Sunday, February 20

*a dog, cats, chickens and RABBITS, OH MY!

Recently I teased you all with a picture of some ears, so let me explain:  My dear husband has desired to become more self sustaining as far as feeding our family is concerned.  I am excited about what this will mean for our family; our boys and perhaps one day their families as well.  Although there will be more work here than either of our boys have ever experienced when we lived in North Carolina, it will be a simpler more back to the basics kind of life.  The property we bought came with all these cages we have used thus far as well a the feeders for the rabbits - what a blessing that has been!

We started out as you all know with 10 baby chicks which is the humble beginnings to our "farming" foundation.  Just a couple of weeks ago I made contact with a Californian and New Zealand Rabbit breeder.  These are the top breeds for meat production, so after talking with Bill on several occasions, I made an appointment to see and purchase some of his rabbits.  I left with two does and one buck to start with.  We are hoping that we can get one more of his bucks this week.

The rabbits are sweet. They are soft. They are beautiful.  They are a food source. I am totally alright with that.  I do hold the rabbits twice each day and I am sure I will get close to them over time. They will be with us as breeders for several years. We will always have 4 or 6 breeder rabbits and many kits waiting to reach fryer age or perhaps stew age at any given time if things proceed as has been planned. Rabbits can breed 4 times a year, hopefully giving birth to 10 to 12 kits each time.  The kits will be ready for butchering anywhere from 8 to 12 weeks of age. 

FYI:  Just an interesting bit of information you may find curious:  Do not feed rabbits lettuce!  Lettuce will give your rabbits diarrhea and that can be fatal for the critters.  Isn't it funny how all of the cartoons or advertisements show lettuce being fed to rabbits as a great and favorite source of food?  If you do by some chance find your rabbit has diarrhea you can feed him/her some Weeping Willow leaves which will clear this problem right up!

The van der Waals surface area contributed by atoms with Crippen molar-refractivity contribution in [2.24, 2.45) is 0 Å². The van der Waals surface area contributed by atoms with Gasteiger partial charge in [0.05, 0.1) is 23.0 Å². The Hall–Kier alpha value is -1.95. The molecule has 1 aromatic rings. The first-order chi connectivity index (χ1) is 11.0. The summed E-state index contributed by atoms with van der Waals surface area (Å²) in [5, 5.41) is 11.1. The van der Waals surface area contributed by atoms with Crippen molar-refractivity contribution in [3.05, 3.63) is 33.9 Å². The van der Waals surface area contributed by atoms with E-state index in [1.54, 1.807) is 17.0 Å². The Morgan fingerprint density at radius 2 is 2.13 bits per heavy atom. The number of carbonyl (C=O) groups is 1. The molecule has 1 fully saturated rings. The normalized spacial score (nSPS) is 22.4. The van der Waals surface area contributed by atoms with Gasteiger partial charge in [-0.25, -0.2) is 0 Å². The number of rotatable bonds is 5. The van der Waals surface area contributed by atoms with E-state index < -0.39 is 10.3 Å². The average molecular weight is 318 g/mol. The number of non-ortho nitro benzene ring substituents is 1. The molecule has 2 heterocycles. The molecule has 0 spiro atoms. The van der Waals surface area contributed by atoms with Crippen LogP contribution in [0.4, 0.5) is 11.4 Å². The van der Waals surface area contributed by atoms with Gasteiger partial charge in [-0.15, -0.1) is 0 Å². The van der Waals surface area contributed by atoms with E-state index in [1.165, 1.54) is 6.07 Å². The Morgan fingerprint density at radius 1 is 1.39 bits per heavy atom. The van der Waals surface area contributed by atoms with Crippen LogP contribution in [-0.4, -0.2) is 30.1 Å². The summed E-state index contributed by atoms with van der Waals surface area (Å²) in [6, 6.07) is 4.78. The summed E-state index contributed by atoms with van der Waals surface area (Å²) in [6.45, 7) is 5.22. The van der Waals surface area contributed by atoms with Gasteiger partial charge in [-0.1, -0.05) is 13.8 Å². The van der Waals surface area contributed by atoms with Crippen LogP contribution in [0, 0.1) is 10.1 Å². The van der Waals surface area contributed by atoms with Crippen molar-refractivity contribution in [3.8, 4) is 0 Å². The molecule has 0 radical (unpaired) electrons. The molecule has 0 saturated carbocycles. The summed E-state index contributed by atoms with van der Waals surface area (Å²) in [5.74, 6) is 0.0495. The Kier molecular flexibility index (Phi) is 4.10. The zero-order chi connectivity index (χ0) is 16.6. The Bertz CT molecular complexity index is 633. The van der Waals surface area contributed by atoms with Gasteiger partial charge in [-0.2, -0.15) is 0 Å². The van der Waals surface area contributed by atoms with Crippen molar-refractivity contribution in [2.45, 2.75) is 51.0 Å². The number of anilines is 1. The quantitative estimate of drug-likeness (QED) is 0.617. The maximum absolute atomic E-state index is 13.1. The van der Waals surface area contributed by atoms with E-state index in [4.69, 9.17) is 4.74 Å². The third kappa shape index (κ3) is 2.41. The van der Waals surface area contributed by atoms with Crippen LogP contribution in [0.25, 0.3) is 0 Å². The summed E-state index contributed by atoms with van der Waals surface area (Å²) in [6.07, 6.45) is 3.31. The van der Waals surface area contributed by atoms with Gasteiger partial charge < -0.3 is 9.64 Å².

1. WOW, Lynnie, I've learned so much from this short post! The rabbits are BEAUTIFUL. I grew up on a dairy eating chickens, and beef came natural to me. And I love rabbit...but I seriously don't think I could eat a rabbit I'd looked into the eyes of. We had friends who raised rabbits for that purpose and we would buy from them...the meat was excellent. The key was that I hadn't raised them. :-) I SO ADMIRE you for being able to do this.

    AND I DEFINITELY admire your husband's desire to become as self sufficient as possible by using your land to raise food and animals. There is nothing like it! :-)

  2. Well my soon to be daughterinlove wanted to name them.. so they do have names as well. My dear husband commented that he wasn't into naming the food. LOL.

    The awesome thing about raising rabbits is that you can supplement their food with some items from garden so cost is min to raise them. You get an excellent meat source, you can use their pelts or sell them, and you can also use or sell their poo!

  3. I am really enjoying your farming posts Lynnie. We finally got around to watching Food, Inc. and needless-to-say, we are even more interested in becoming self-sustaining than we were before watching. So I'm reading your progress with GREAT interest. Oh, and the bunnies are really, really cute. :-)


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